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Kunming university ponders fate of baby owl

By in News on

Sometimes between the endless stories of political corruption scandals and reports of the newest and greatest infrastructure projects, one needs a silly feel-good story. The editors at local paper Spring City Evening News certainly seems to think so, splashing a picture of a baby owl across their front page today. Website Yunnan Net did the same. We'll follow their lead and head into the weekend with visions of cute little owlets swirling in our heads.

Students at Yunnan University discovered a baby owl sitting in a grassy area of campus on the evening of March 1. Since then, a number of people have weighed in on what to do with the 15-centimeter tall bird. Some have suggested building it a new nest, others saying it should remain unmolested, while a third group contended the infant tawny owl — in Chinese called huilinxiao (灰林鸮) — should be sent to a wild animal shelter.

After a day of deliberations, campus police hoisted the bird to the roof of a three-story administrative building at the recommendation of Forestry Police personnel. It was hoped the animal's "parents would find it" and continue to provide it with food. The move was also undertaken because university groundskeepers estimate there are more than 20 feral cats living on campus.

Tawny owls are endemic to Yunnan and also maintain habitats in western Eurasia. They typically live in forests but have successfully migrated to urban areas in many places. The nocturnal birds of prey are extremely territorial, surviving mostly on a diet of rodents and small birds.

The owlet living on the Yunnan University grounds joins a long list of other wild animals popping now and then into the province's collective conscious. Less than a year ago, a troop of nine macaques became famous when they escaped from the Kunming Zoo and pillaged the downtown area for nearly two weeks. Before that, a solitary red panda gained social media fame and the name 'Prison Break' for his Kunming escapades.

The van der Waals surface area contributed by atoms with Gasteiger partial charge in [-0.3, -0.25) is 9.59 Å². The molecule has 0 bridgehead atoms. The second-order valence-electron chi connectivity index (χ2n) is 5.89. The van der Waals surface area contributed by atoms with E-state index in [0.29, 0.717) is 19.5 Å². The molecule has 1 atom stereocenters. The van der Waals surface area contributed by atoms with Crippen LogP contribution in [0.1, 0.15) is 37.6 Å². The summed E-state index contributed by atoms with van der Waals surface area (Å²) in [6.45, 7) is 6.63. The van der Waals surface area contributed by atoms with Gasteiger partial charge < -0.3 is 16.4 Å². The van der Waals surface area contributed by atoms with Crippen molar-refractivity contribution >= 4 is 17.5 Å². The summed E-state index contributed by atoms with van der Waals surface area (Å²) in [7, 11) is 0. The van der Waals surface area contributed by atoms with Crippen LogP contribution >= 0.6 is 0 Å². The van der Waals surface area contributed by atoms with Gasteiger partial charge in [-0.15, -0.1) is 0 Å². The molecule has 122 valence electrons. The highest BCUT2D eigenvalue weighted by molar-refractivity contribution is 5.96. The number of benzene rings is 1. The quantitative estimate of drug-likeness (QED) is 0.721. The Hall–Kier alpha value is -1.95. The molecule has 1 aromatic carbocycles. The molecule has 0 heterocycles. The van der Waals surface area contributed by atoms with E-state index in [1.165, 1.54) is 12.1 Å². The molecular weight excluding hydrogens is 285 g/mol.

Forestry Police have said they will take care of the baby owl if the parents fail to turn up. Authorities expect to wait for one more night and, if the mother and father fail to show, have plans to transfer the owl to an animal rescue shelter outside of the city.

Image: Yunnan Net

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It is a Himalayan Owl (the Chinese name is correct).

They all seem to turn up at Yunda. Probably hoping to improve their education and ultimately their prospects in the worlds fastest growing economy. ;-)


If it was picked up by bare hands, the human smell stuck on the animal would have prevented any "recovery" from the mother. Besides, how would a mother take back this baby to the original nest?? On her shoulder?! I am sure all these people teaming up to decide on this bird's fate must have had a look around the closest trees trying to spot a nest, but in general to me it sounds like nobody asked the local biology department for some advice !

aw, hope everything goes well for him.

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